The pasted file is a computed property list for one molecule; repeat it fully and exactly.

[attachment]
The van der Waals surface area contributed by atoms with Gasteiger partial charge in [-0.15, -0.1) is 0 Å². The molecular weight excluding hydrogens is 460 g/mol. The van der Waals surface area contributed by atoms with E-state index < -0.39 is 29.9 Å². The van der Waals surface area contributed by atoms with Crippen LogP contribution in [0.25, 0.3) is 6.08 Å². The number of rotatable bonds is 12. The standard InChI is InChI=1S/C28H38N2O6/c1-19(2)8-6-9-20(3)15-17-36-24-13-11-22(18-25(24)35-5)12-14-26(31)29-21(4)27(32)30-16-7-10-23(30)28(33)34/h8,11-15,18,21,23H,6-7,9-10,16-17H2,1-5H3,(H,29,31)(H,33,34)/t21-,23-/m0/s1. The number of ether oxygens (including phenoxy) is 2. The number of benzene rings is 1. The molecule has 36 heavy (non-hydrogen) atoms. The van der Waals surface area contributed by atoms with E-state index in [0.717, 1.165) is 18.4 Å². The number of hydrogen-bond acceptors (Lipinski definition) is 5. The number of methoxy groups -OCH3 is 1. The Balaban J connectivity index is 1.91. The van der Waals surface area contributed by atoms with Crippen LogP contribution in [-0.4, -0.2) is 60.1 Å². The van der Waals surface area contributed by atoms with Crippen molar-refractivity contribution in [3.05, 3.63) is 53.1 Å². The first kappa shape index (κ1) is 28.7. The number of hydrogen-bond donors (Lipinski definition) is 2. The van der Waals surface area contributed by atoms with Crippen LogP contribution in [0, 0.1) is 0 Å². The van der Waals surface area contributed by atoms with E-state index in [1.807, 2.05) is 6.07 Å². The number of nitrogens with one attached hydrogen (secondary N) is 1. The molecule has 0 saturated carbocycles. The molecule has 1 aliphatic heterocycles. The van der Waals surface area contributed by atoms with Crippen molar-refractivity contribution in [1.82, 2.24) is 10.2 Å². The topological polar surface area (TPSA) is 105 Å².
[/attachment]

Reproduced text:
The van der Waals surface area contributed by atoms with Gasteiger partial charge in [-0.15, -0.1) is 0 Å². The molecular weight excluding hydrogens is 460 g/mol. The van der Waals surface area contributed by atoms with E-state index < -0.39 is 29.9 Å². The van der Waals surface area contributed by atoms with Crippen LogP contribution in [0.25, 0.3) is 6.08 Å². The number of rotatable bonds is 12. The standard InChI is InChI=1S/C28H38N2O6/c1-19(2)8-6-9-20(3)15-17-36-24-13-11-22(18-25(24)35-5)12-14-26(31)29-21(4)27(32)30-16-7-10-23(30)28(33)34/h8,11-15,18,21,23H,6-7,9-10,16-17H2,1-5H3,(H,29,31)(H,33,34)/t21-,23-/m0/s1. The number of ether oxygens (including phenoxy) is 2. The number of benzene rings is 1. The molecule has 36 heavy (non-hydrogen) atoms. The van der Waals surface area contributed by atoms with E-state index in [0.717, 1.165) is 18.4 Å². The number of hydrogen-bond acceptors (Lipinski definition) is 5. The number of methoxy groups -OCH3 is 1. The Balaban J connectivity index is 1.91. The van der Waals surface area contributed by atoms with Crippen LogP contribution in [-0.4, -0.2) is 60.1 Å². The van der Waals surface area contributed by atoms with Crippen molar-refractivity contribution in [3.05, 3.63) is 53.1 Å². The first kappa shape index (κ1) is 28.7. The number of hydrogen-bond donors (Lipinski definition) is 2. The van der Waals surface area contributed by atoms with Crippen LogP contribution in [0, 0.1) is 0 Å². The van der Waals surface area contributed by atoms with E-state index in [1.807, 2.05) is 6.07 Å². The number of nitrogens with one attached hydrogen (secondary N) is 1. The molecule has 0 saturated carbocycles. The molecule has 1 aliphatic heterocycles. The van der Waals surface area contributed by atoms with Crippen molar-refractivity contribution in [1.82, 2.24) is 10.2 Å². The topological polar surface area (TPSA) is 105 Å².